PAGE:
1:16 PM EDT

Patrick J. Leahy, D-VT

Mr. LEAHY. Mr. President, I ask unanimous consent that the committee amendments be withdrawn; that a Leahy substitute amendment, which is at the desk, be agreed to; the bill, as amended, be read a third time and passed; the motions to reconsider be laid upon the table, with no intervening action or debate; and any statements related to the bill be printed in the Record.

1:16 PM EDT

Patrick J. Leahy, D-VT

Mr. LEAHY. Mr. President, we are a nation in the midst of an unprecedented financial crisis. It is not just our financial enterprises that are shaken but our confidence in our own economic strength. The Members of this Congress and the people of this Nation are being asked to take extraordinary steps to contain the explosions on Wall Street.

We must not, as we try to repair the structure of our financial institutions, neglect the very sources of our economic power. Intellectual property--copyrights, patents, trademarks, and trade secrets--is an ever-growing sector of our economy. We are the envy of the world for the quality and the quantity of our innovative and creative goods and services. If we want to continue to lead the world in producing intellectual property, we need to protect Americans' rights in that property.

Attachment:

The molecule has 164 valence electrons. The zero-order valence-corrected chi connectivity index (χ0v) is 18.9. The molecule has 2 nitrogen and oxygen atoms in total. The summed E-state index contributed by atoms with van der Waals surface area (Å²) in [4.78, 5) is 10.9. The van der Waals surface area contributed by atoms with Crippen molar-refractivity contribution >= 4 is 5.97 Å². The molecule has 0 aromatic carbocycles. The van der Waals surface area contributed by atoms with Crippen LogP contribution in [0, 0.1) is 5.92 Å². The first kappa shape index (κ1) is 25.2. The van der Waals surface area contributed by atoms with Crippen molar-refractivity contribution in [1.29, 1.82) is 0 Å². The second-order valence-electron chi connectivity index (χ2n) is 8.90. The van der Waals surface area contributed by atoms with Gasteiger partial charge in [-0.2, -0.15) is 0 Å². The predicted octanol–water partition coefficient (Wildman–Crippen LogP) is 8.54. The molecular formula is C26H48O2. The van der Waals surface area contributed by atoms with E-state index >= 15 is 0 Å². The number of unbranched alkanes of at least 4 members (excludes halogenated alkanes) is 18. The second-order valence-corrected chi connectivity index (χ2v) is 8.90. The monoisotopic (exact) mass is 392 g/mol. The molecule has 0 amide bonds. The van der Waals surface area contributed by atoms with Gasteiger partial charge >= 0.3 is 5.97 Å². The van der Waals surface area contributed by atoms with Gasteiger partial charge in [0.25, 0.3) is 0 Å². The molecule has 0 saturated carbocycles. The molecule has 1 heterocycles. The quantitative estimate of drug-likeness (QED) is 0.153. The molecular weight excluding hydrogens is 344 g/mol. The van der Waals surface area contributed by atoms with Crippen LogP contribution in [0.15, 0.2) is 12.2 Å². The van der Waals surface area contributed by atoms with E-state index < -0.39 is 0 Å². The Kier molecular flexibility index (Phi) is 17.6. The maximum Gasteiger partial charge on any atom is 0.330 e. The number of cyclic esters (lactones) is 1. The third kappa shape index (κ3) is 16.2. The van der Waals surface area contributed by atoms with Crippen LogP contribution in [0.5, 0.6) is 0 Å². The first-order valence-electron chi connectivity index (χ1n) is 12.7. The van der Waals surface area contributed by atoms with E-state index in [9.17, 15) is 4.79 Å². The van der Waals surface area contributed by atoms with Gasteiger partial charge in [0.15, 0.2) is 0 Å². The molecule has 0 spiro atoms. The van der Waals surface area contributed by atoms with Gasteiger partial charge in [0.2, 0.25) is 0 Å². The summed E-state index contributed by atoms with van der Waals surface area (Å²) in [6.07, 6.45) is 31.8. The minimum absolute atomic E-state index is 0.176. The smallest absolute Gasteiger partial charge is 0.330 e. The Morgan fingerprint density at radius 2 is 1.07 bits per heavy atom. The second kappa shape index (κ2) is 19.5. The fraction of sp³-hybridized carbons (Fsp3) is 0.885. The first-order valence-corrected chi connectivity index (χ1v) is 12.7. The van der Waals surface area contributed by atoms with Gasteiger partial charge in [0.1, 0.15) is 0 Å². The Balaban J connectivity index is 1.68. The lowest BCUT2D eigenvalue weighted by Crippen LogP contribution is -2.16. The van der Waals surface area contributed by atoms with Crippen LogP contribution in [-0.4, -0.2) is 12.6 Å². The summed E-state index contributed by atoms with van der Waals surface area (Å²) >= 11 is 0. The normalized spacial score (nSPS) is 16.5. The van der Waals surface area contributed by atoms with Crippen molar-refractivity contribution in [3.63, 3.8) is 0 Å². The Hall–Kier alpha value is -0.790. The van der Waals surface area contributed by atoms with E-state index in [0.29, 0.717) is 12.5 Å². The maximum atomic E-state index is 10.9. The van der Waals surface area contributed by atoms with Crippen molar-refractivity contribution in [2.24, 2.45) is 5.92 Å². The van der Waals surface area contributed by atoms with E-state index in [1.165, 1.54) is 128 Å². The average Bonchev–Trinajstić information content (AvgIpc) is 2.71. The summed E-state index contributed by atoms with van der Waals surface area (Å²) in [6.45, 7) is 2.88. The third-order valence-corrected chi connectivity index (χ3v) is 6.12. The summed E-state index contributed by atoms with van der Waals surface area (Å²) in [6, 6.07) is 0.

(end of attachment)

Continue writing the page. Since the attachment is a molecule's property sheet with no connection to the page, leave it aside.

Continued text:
This bill is among the most important I have championed. I drew on the experiences of thousands of intellectual property owners, hundreds of law enforcement officials, and all the legislators on both sides of the aisle in Congress, and we have a bill that provides a focused and honed set of improvements to the intellectual property law, targeted increases in resources for significant enforcement efforts, streamlined interagency efforts to coordinate governmental intellectual property policies

but also vigorous oversight of the Justice Department's programs.

I thank all those who cosponsored it. Our bill is going to improve the enforcement of our Nation's intellectual property laws, they will bolster our intellectual property-based economy, and it will protect American jobs.

Mr. President, we are a Nation in the midst of an unprecedented financial crisis. It is not just our financial enterprises that are shaken, but our confidence in our own economic strength. The Members of this Congress, and the people of this Nation, are being asked to take extraordinary steps to contain the explosions on Wall Street. We must not, as we try to repair the structure of our financial institutions, neglect the very sources of our economic power. Intellectual property--copyrights,

patents, trademarks, and trade secrets--is an ever-growing sector of our economy. We are the envy of the world for the quality, and the quantity, of our innovative and creative goods and services. If we want to continue to lead the world in producing intellectual property, we need to protect our citizens' rights in that property.

Long ago, I was the Chittenden County State's Attorney in Vermont. There is crime everywhere, even in Vermont, and I prosecuted every kind of case. I will never forget how much successful prosecutions depend on whether the investigators and lawyers charged with protecting the public from crime have the right tools to do so. No matter how dedicated the prosecutor, and no matter how outrageous the crime, if the laws are not clearly and sensibly drafted, or if the resources are simply inadequate,